The Tasks of Critical Theory
In the last section of his book, Habermas revisits the work of Weber and Marx, pointing out their main weaknesses and, in these weaknesses, finding verification for his own departures from their thinking in his theory of communicative action. Finally, Habermas turns to the future tasks of critical theory. Primarily its role is to uncover paradoxical situations in which systems steered by media such as money (economic systems) and power (government bureaucracies) turn around and threaten the values or even the communicative infrastructure of the lifeworld. He sees these paradoxes covered over by mass consumption and client-bureaucrat relations that tend to create pacification in the sphere of social labor and neutralization in political decision making. Most profoundly, Habermas breaks away from the philosophy of history on which the earlier critical theories he examined relied but which he claims is no longer tenable. Instead, he argues a critical theory of society has to be open to self-criticism.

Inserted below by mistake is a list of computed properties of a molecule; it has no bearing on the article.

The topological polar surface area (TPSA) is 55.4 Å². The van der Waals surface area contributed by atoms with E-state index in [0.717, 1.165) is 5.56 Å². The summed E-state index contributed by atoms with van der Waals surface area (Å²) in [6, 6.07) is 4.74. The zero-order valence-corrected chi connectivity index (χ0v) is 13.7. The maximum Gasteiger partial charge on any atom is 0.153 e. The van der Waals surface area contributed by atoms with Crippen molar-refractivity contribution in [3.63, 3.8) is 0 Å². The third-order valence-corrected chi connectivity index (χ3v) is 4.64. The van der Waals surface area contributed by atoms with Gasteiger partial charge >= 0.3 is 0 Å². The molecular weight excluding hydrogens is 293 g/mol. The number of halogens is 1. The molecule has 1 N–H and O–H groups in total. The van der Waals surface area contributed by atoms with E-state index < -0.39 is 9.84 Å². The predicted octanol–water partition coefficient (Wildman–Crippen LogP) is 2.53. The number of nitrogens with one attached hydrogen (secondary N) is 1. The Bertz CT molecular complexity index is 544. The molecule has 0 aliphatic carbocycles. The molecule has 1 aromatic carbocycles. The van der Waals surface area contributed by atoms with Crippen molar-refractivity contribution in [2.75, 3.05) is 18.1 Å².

Habermas’s The Theory of Communicative Action and his other works generated much discussion and debate among practitioners of various disciplines. The breadth of his knowledge of classical and contemporary thinkers, the variety of issues he addresses, and his own willingness to rethink his theories in the light of criticism have often helped scholars refine their thinking and see their disciplines in a new light. Despite the praise showered on his...
(The entire section is 335 words.)
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